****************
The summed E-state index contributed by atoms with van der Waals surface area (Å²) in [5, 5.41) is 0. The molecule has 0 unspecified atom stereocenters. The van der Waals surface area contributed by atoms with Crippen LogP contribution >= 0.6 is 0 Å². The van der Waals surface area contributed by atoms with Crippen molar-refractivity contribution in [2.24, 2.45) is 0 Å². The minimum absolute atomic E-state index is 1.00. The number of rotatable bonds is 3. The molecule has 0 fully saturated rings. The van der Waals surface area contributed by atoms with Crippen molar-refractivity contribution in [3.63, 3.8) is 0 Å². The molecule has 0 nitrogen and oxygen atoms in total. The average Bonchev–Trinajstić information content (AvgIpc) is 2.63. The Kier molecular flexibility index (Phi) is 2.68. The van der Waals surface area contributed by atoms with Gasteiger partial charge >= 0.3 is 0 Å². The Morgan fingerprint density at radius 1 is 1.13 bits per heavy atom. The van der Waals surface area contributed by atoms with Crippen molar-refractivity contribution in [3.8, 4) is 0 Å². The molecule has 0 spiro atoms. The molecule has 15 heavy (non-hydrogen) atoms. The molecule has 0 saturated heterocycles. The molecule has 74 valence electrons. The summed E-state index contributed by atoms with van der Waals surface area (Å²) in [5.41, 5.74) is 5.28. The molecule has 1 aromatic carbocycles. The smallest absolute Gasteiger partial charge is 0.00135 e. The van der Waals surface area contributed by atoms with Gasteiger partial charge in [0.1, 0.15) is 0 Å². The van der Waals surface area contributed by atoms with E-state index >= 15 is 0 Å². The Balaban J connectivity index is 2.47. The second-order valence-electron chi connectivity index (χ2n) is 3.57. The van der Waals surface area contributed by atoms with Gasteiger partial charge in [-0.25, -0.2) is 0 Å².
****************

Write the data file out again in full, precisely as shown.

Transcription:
The summed E-state index contributed by atoms with van der Waals surface area (Å²) in [5, 5.41) is 0. The molecule has 0 unspecified atom stereocenters. The van der Waals surface area contributed by atoms with Crippen LogP contribution >= 0.6 is 0 Å². The van der Waals surface area contributed by atoms with Crippen molar-refractivity contribution in [2.24, 2.45) is 0 Å². The minimum absolute atomic E-state index is 1.00. The number of rotatable bonds is 3. The molecule has 0 fully saturated rings. The van der Waals surface area contributed by atoms with Crippen molar-refractivity contribution in [3.63, 3.8) is 0 Å². The molecule has 0 nitrogen and oxygen atoms in total. The average Bonchev–Trinajstić information content (AvgIpc) is 2.63. The Kier molecular flexibility index (Phi) is 2.68. The van der Waals surface area contributed by atoms with Gasteiger partial charge >= 0.3 is 0 Å². The Morgan fingerprint density at radius 1 is 1.13 bits per heavy atom. The van der Waals surface area contributed by atoms with Crippen molar-refractivity contribution in [3.8, 4) is 0 Å². The molecule has 0 spiro atoms. The molecule has 15 heavy (non-hydrogen) atoms. The molecule has 0 saturated heterocycles. The molecule has 74 valence electrons. The summed E-state index contributed by atoms with van der Waals surface area (Å²) in [5.41, 5.74) is 5.28. The molecule has 1 aromatic carbocycles. The smallest absolute Gasteiger partial charge is 0.00135 e. The van der Waals surface area contributed by atoms with Gasteiger partial charge in [0.1, 0.15) is 0 Å². The van der Waals surface area contributed by atoms with E-state index >= 15 is 0 Å². The Balaban J connectivity index is 2.47. The second-order valence-electron chi connectivity index (χ2n) is 3.57. The van der Waals surface area contributed by atoms with Gasteiger partial charge in [-0.25, -0.2) is 0 Å².